To:    Guardian CiF
Re:   Social Darwinism is real and driving us towards catastrophe
Date: Thursday 5 July  07


In response to George Monbiot,  ". . . . we could be fossil fuel free in 20 years"

Link to article and thread at The Guardian.

Notwithstanding your good work and intentions, George, as I've pointed out before, neither you, nor anyone else, it seems, is going to the "root cause" of the Problem , which lies in an economy that developed specifically - and unsurprisingly in view of human origins - both to serve and exploit European man's animal nature and behaviour (our fears, desires, competitiveness, etc). This is why we cannot help - are bound, quite literally - to put economics (the household of man) first, above everything else, even above ecology (the household of our planet), when it is obvious (were we not blinded by familiarity and dependency) that human survival urgently demands the opposite.
Even when some individuals consciously recognizes this, the forces that drive the economy and our collective behaviour will not allow us to change our priorities.
What is needed is an evolutionary and anthropological (also individual and social psychological) approach to the Sustainability Problem: first to understand it properly (its "root cause") and then to set about solving it.

2nd Post
3rd Post

[heavyrail]: "And what exactly could we do if we shared your opinion that we can't do now?"

This, is a very good question, and one that many Ptolemaic Astronomers and theologians, I believe, asked of Copernicus and his followers back in the 16th and early 17th centuries.
Obviously, I need to present my ideas in a more organized and coherent fashion, which is something I'm working on.
Their importance seems so obvious to me that I cannot understand the difficulty others have in recognizing it. It's a bit like a foreign language, I suppose: when you speak it you simply understand what is being said, but when you don't it's just gobbledygook.
Or perhaps I really am just speaking gobbledygook and the sooner the men in white coats come knocking at my door the better. You'll just have to hope that the institute they place me in doesn't allow the inmates access to the Internet.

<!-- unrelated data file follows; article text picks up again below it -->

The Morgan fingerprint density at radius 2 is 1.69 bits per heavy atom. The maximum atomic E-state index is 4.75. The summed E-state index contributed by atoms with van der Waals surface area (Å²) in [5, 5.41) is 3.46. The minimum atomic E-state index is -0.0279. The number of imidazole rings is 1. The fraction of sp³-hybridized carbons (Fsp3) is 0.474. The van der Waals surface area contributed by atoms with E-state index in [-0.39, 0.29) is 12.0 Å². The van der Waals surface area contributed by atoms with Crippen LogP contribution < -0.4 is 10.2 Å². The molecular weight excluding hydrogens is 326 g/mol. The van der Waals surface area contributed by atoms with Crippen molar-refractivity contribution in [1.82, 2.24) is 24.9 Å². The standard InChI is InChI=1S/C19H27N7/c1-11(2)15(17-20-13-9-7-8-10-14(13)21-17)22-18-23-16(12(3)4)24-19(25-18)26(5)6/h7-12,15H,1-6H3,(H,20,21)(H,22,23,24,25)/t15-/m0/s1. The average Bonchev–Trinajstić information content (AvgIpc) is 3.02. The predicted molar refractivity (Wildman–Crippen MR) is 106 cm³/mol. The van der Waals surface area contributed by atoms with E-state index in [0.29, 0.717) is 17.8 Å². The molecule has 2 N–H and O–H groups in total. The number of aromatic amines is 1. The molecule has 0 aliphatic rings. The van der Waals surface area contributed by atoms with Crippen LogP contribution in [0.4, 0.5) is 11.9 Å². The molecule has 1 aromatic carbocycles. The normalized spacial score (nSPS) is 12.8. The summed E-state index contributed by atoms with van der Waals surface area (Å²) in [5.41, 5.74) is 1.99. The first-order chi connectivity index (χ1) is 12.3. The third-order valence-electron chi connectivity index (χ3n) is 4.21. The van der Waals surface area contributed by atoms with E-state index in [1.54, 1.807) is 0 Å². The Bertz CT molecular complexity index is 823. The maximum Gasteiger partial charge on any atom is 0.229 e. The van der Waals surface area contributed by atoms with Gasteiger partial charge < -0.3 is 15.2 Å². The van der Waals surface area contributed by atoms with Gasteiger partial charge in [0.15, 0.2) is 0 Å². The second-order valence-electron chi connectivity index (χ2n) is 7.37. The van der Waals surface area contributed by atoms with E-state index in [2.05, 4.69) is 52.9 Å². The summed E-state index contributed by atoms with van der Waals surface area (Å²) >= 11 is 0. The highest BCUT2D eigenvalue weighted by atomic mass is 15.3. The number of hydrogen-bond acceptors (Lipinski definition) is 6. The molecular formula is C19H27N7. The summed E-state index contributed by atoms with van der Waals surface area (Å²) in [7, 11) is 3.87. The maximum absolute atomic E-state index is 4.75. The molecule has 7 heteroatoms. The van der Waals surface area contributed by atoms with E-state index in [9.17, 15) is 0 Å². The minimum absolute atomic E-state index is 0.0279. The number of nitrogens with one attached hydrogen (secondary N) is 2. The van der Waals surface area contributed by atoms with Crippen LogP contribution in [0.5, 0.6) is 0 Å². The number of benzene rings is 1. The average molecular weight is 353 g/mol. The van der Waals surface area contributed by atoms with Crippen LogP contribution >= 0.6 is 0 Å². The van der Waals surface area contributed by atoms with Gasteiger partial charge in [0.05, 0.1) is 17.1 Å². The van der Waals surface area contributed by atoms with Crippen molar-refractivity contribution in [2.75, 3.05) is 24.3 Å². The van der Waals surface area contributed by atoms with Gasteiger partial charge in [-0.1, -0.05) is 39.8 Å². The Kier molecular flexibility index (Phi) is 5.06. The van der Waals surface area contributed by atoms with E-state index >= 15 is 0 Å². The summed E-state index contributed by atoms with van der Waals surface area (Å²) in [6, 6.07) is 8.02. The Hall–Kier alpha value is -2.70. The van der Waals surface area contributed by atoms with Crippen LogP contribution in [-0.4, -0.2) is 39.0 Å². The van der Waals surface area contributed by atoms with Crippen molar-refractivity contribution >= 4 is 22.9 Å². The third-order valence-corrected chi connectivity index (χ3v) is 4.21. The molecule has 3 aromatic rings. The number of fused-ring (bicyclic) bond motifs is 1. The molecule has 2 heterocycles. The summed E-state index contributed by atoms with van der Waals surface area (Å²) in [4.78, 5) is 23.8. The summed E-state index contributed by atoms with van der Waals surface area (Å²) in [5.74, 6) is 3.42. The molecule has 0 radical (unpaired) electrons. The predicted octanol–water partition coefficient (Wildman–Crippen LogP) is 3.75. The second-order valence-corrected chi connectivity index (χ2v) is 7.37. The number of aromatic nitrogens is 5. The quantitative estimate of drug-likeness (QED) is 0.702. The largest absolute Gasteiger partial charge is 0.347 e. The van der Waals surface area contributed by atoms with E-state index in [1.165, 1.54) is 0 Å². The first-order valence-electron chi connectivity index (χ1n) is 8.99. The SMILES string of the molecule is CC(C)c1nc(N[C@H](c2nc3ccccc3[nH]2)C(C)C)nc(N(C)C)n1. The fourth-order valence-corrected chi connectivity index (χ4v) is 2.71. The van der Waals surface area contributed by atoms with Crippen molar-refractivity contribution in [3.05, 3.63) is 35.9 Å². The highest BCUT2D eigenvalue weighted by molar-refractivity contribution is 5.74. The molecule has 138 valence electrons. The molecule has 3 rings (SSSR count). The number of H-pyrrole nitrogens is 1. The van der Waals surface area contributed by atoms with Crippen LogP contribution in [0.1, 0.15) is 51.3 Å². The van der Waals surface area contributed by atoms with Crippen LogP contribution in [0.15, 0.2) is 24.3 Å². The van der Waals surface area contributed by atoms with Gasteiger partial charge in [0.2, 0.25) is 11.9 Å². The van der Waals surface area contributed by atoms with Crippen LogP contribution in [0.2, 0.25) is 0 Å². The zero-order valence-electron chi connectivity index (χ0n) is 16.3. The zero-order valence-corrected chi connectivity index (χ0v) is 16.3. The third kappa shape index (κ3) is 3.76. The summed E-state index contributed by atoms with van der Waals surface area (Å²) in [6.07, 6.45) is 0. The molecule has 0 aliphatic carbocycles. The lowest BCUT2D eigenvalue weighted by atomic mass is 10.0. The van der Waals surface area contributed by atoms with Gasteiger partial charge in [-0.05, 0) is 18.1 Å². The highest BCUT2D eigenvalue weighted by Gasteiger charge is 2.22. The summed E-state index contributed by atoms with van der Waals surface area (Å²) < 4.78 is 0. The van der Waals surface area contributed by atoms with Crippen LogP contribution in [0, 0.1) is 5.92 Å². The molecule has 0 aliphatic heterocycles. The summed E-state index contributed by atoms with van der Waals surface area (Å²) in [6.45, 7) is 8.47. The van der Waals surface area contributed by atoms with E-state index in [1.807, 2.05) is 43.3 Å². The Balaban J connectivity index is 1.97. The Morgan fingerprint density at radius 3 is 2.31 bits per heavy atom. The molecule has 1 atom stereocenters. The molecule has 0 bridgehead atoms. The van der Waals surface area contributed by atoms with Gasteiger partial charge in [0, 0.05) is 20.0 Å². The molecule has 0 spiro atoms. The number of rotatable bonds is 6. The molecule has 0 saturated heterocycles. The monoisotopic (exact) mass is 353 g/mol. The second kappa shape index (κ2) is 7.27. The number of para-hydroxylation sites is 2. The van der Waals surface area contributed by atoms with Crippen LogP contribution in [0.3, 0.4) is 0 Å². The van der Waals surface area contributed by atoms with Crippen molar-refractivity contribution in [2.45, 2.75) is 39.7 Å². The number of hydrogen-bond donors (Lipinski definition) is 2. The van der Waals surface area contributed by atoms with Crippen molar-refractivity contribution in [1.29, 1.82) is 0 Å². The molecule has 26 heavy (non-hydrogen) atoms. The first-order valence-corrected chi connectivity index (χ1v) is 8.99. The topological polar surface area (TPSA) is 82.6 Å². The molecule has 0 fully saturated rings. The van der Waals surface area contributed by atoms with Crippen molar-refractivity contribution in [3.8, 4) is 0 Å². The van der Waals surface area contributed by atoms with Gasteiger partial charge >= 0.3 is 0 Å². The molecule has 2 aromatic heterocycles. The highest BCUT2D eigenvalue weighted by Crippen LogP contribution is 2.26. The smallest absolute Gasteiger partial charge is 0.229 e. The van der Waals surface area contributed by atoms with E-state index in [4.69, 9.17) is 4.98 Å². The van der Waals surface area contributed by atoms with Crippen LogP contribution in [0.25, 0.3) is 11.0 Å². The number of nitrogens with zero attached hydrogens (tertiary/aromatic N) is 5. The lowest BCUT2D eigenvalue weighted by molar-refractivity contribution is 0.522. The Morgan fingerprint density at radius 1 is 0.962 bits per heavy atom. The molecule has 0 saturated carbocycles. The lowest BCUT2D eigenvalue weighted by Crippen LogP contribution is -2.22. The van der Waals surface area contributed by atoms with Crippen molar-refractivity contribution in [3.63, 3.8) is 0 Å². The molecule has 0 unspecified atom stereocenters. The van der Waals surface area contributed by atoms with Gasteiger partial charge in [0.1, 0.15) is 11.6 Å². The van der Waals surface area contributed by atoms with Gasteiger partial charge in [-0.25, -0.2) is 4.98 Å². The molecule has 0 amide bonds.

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[heavyrail]: If you are completely convinced that my ideas are gobbledygook, I wonder why you bother responding at all, let alone at such length.

"You're so fixated on the cause that you've forgotten that it's the effects that matter. Changing the cause is one way of changing the effects, . . . . "

I don't think we can change the cause of human nature and behaviour, or should want to, but recognizing and understanding it, I am sure, is the most effective (possibly the only) way of modifying our behaviour to be sustainable on a finite and vulnerable planet.
Marx, I believe, understood social dynamics as resting on "class struggle", whereas I see it as resting on our continuing Darwinian struggle for survival and advantage in an artificial socio-economic environment, which developed in order to facilitate it.
For ideological reasons, not least because Hitler and his Nazi ideology embraced it, we reject "social Darwinism", but it is real and happening nevertheless. I'm not suggesting that we embrace it, as Hitler did (heaven forbid!), but we urgently need to recognize it, in order to do something about it, before it drives us into an even bigger catastrophe then Hitler did.
My ideas, I think you will find, offer a much better "model of social reality" than Marx's, and therefore are a better basis for understanding social problems and facilitating their solutions.

I haven't offered much in the way of concrete solutions myself, as you seem to suggest I have, and criticize me for. I've expressed a few general, and I think important ideas, but my main concern is to point out and explain (based on Darwin's insight into human origins) the source (root cause) of the plethora of problems (political, social, economic and environmental) which are now growing exponentially and threaten to engulf us in the decades ahead, unless we effect some very radical and rapid changes in human behaviour, and in the institutions, values, attitudes and aspirations (all deeply rooted in our animal nature) which drive and direct it.